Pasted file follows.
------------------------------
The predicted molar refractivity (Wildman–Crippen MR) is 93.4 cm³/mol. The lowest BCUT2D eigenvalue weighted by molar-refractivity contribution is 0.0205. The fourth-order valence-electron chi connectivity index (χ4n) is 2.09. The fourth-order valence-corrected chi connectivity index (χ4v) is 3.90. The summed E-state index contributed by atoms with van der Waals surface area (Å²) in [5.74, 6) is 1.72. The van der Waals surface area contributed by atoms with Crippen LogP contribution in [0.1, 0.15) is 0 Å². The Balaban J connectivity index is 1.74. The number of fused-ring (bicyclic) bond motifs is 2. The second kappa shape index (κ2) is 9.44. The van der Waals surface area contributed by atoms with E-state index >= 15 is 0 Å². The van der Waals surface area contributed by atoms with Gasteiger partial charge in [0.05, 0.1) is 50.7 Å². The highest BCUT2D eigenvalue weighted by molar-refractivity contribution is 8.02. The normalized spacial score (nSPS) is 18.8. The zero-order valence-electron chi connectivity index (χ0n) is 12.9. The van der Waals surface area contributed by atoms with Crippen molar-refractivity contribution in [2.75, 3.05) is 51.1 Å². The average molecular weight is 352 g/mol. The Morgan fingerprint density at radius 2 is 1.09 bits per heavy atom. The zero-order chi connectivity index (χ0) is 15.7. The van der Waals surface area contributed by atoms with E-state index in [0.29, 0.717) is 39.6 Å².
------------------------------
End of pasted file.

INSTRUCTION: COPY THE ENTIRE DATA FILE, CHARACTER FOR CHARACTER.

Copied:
The predicted molar refractivity (Wildman–Crippen MR) is 93.4 cm³/mol. The lowest BCUT2D eigenvalue weighted by molar-refractivity contribution is 0.0205. The fourth-order valence-electron chi connectivity index (χ4n) is 2.09. The fourth-order valence-corrected chi connectivity index (χ4v) is 3.90. The summed E-state index contributed by atoms with van der Waals surface area (Å²) in [5.74, 6) is 1.72. The van der Waals surface area contributed by atoms with Crippen LogP contribution in [0.1, 0.15) is 0 Å². The Balaban J connectivity index is 1.74. The number of fused-ring (bicyclic) bond motifs is 2. The second kappa shape index (κ2) is 9.44. The van der Waals surface area contributed by atoms with E-state index >= 15 is 0 Å². The van der Waals surface area contributed by atoms with Gasteiger partial charge in [0.05, 0.1) is 50.7 Å². The highest BCUT2D eigenvalue weighted by molar-refractivity contribution is 8.02. The normalized spacial score (nSPS) is 18.8. The zero-order valence-electron chi connectivity index (χ0n) is 12.9. The van der Waals surface area contributed by atoms with Crippen molar-refractivity contribution in [2.75, 3.05) is 51.1 Å². The average molecular weight is 352 g/mol. The Morgan fingerprint density at radius 2 is 1.09 bits per heavy atom. The zero-order chi connectivity index (χ0) is 15.7. The van der Waals surface area contributed by atoms with E-state index in [0.29, 0.717) is 39.6 Å².